Since he handled the Batman/Catwoman relationship so well, it's no surprise that the two-part aftermath story Rooftops was very strong. After the mission, Batman and Catwoman celebrate the last night before she has to report back to Arkham to be punished for the 200-some murders that she's accused of. The night sees them fighting crime, stealing things and making love on the rooftops in a sea of diamonds. Batman also delves into what actually happened with the murders and King reintroduces Selina's friend Holly, who has long been a part of her world. Not only is the tone of this two-parter perfectly capture their complicated relationship, showing how they can each be vulnerable in front of each other, but it has some really wonderful moments too. Each of them shares the story of how they remember meeting the other, and Batman remembers her Golden Age introduction, while Catwoman remembers how she met him in Year One.

King has been very fortunate to work with some wonderful artists on this book. David Finch set a great tone, but these two arcs really stepped it up. I Am Suicide featured art by Mikel Janin, an artist I was not familiar with. Janin's art certainly match King's more surreal and lyrical tone. He's got some really clean art with very innovative panel layouts. The high point issue featured nothing but awesome two page spreads with clever layouts and beautiful narration. I sincerely hope to see him return to the series sometime soon.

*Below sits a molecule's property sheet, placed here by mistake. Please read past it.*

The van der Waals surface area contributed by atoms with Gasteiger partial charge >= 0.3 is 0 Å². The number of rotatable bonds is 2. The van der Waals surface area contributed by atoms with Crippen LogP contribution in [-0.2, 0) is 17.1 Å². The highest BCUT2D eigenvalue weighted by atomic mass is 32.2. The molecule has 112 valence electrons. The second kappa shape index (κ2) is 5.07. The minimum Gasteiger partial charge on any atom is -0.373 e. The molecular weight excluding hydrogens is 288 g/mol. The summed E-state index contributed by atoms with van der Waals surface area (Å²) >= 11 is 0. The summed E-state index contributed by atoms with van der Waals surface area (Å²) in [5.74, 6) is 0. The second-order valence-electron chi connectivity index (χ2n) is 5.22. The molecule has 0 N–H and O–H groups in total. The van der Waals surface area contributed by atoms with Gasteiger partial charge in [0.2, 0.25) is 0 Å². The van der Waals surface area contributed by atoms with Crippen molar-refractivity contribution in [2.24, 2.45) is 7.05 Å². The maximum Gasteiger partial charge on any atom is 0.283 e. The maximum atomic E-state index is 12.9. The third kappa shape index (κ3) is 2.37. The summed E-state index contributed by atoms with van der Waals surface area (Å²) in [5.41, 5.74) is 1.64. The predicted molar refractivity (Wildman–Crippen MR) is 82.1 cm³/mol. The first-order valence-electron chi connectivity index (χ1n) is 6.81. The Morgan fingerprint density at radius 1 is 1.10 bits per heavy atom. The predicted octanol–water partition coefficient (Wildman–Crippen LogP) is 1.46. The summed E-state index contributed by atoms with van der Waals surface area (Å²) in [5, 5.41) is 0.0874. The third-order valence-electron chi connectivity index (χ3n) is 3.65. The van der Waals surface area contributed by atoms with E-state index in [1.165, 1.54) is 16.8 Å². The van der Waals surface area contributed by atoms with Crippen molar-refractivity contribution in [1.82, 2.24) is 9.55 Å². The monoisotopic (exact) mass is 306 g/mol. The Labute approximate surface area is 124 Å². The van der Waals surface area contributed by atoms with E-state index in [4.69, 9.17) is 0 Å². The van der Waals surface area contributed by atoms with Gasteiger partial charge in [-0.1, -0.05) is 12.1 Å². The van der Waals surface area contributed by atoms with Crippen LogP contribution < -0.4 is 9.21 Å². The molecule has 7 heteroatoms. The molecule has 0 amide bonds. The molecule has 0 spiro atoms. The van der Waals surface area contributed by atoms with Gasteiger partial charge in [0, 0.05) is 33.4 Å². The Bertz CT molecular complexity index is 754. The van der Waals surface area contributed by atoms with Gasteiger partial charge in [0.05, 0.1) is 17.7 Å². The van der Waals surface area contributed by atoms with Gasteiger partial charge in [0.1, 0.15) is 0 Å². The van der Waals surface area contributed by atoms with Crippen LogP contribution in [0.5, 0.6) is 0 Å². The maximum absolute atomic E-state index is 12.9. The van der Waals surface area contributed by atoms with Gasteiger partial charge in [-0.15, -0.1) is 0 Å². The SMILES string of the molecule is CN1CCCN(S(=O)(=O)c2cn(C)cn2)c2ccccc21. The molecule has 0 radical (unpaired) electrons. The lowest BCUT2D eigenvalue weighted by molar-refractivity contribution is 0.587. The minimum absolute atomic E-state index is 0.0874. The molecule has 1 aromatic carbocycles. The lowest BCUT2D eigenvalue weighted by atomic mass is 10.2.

Mitch Gerads, King's collaborator on the Vertigo series Sheriff of Babylon, joined him for Rooftops, and it was clear that these two enjoy working together. They do a great job of finding a unique rhythm that perfectly blends the script with the panels. Several instances of repeated panels with slight variations do a good job of driving home the point of the script. Gerads also does an amazing job capturing the emotion on the faces of Batman and Catwoman throughout the issues. I'm really glad that they got to work together on this book, as it made this two part arc feel very special.

Overall, I Am Suicide took a bit getting used to, but once you get used to the tone King creates it clicks really well. I'm looking forward to re-reading it to see if it flows better all at once. This arc along with Rooftops sets things up really well for the next arc, titled I Am Bane and featuring the return of David Finch. Bane's back on the Venom and is launching a full scale war on Batman and his allies, and this could be the epic that really helps define his run.

Saturday, January 7, 2017

Best Video Games of 2016

10. Let It Die